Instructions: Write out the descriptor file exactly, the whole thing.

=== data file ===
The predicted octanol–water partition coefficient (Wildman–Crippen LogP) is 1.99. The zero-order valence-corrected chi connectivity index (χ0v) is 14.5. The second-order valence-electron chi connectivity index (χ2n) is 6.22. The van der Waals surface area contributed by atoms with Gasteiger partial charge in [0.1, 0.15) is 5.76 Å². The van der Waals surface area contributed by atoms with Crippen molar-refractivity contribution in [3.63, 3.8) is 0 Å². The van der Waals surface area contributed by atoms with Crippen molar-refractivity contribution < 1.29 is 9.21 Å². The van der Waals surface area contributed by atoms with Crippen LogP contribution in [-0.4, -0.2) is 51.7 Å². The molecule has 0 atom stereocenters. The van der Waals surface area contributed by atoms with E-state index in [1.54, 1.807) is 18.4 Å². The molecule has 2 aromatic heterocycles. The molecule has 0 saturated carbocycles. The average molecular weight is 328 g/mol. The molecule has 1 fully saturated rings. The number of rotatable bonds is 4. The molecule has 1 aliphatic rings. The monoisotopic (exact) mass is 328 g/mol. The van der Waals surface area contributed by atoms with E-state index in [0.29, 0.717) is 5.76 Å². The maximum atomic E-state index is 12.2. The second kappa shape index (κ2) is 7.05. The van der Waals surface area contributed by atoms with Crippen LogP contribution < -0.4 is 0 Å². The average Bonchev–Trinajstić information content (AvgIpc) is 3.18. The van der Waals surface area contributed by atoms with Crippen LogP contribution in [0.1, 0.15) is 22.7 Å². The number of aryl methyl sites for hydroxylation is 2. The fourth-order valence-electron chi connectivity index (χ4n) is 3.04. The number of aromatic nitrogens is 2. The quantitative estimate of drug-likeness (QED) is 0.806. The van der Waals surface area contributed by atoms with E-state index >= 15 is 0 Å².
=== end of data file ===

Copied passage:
The predicted octanol–water partition coefficient (Wildman–Crippen LogP) is 1.99. The zero-order valence-corrected chi connectivity index (χ0v) is 14.5. The second-order valence-electron chi connectivity index (χ2n) is 6.22. The van der Waals surface area contributed by atoms with Gasteiger partial charge in [0.1, 0.15) is 5.76 Å². The van der Waals surface area contributed by atoms with Crippen molar-refractivity contribution in [3.63, 3.8) is 0 Å². The van der Waals surface area contributed by atoms with Crippen molar-refractivity contribution < 1.29 is 9.21 Å². The van der Waals surface area contributed by atoms with Crippen LogP contribution in [-0.4, -0.2) is 51.7 Å². The molecule has 0 atom stereocenters. The van der Waals surface area contributed by atoms with E-state index in [1.54, 1.807) is 18.4 Å². The molecule has 2 aromatic heterocycles. The molecule has 0 saturated carbocycles. The average molecular weight is 328 g/mol. The molecule has 1 fully saturated rings. The number of rotatable bonds is 4. The molecule has 1 aliphatic rings. The monoisotopic (exact) mass is 328 g/mol. The van der Waals surface area contributed by atoms with E-state index in [0.29, 0.717) is 5.76 Å². The maximum atomic E-state index is 12.2. The second kappa shape index (κ2) is 7.05. The van der Waals surface area contributed by atoms with Crippen LogP contribution < -0.4 is 0 Å². The average Bonchev–Trinajstić information content (AvgIpc) is 3.18. The van der Waals surface area contributed by atoms with Crippen LogP contribution in [0.1, 0.15) is 22.7 Å². The number of aryl methyl sites for hydroxylation is 2. The fourth-order valence-electron chi connectivity index (χ4n) is 3.04. The number of aromatic nitrogens is 2. The quantitative estimate of drug-likeness (QED) is 0.806. The van der Waals surface area contributed by atoms with E-state index >= 15 is 0 Å².